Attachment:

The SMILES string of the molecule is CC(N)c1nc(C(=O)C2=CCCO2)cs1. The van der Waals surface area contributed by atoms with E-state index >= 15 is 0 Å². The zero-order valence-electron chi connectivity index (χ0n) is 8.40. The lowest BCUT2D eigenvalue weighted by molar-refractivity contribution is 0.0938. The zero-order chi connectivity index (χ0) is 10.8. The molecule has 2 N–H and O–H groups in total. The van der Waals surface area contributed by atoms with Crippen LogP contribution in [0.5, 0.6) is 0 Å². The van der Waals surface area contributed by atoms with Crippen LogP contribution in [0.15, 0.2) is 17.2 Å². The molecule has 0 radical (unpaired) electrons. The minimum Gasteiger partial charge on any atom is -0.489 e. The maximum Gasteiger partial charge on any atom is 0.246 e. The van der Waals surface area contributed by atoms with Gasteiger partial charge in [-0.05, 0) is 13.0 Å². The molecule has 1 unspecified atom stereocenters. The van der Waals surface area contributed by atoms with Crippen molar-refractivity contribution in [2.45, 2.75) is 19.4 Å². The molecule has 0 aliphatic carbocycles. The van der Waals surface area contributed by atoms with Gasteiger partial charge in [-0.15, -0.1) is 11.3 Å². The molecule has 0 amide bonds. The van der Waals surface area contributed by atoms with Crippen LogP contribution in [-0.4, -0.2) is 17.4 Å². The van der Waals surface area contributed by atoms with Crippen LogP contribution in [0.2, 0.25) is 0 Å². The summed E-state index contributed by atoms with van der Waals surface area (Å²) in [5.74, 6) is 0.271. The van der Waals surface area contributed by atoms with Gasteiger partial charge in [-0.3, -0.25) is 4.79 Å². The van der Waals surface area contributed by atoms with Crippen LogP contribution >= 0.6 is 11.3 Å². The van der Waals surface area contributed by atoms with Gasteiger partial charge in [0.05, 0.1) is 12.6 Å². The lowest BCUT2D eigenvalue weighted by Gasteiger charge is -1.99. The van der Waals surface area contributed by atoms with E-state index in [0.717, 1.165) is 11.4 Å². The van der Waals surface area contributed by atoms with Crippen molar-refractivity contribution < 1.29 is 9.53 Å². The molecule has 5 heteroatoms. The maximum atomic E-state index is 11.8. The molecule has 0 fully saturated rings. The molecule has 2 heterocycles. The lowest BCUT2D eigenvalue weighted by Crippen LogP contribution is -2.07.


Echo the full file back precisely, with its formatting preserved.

The SMILES string of the molecule is CC(N)c1nc(C(=O)C2=CCCO2)cs1. The van der Waals surface area contributed by atoms with E-state index >= 15 is 0 Å². The zero-order valence-electron chi connectivity index (χ0n) is 8.40. The lowest BCUT2D eigenvalue weighted by molar-refractivity contribution is 0.0938. The zero-order chi connectivity index (χ0) is 10.8. The molecule has 2 N–H and O–H groups in total. The van der Waals surface area contributed by atoms with Crippen LogP contribution in [0.5, 0.6) is 0 Å². The van der Waals surface area contributed by atoms with Crippen LogP contribution in [0.15, 0.2) is 17.2 Å². The molecule has 0 radical (unpaired) electrons. The minimum Gasteiger partial charge on any atom is -0.489 e. The maximum Gasteiger partial charge on any atom is 0.246 e. The van der Waals surface area contributed by atoms with Gasteiger partial charge in [-0.05, 0) is 13.0 Å². The molecule has 1 unspecified atom stereocenters. The van der Waals surface area contributed by atoms with Crippen molar-refractivity contribution in [2.45, 2.75) is 19.4 Å². The molecule has 0 aliphatic carbocycles. The van der Waals surface area contributed by atoms with Gasteiger partial charge in [-0.15, -0.1) is 11.3 Å². The molecule has 0 amide bonds. The van der Waals surface area contributed by atoms with Crippen LogP contribution in [-0.4, -0.2) is 17.4 Å². The van der Waals surface area contributed by atoms with Crippen LogP contribution in [0.2, 0.25) is 0 Å². The summed E-state index contributed by atoms with van der Waals surface area (Å²) in [5.74, 6) is 0.271. The van der Waals surface area contributed by atoms with Gasteiger partial charge in [-0.3, -0.25) is 4.79 Å². The van der Waals surface area contributed by atoms with Crippen LogP contribution >= 0.6 is 11.3 Å². The van der Waals surface area contributed by atoms with Gasteiger partial charge in [0.05, 0.1) is 12.6 Å². The lowest BCUT2D eigenvalue weighted by Gasteiger charge is -1.99. The van der Waals surface area contributed by atoms with E-state index in [0.717, 1.165) is 11.4 Å². The van der Waals surface area contributed by atoms with Crippen molar-refractivity contribution < 1.29 is 9.53 Å². The molecule has 5 heteroatoms. The maximum atomic E-state index is 11.8. The molecule has 0 fully saturated rings. The molecule has 2 heterocycles. The lowest BCUT2D eigenvalue weighted by Crippen LogP contribution is -2.07.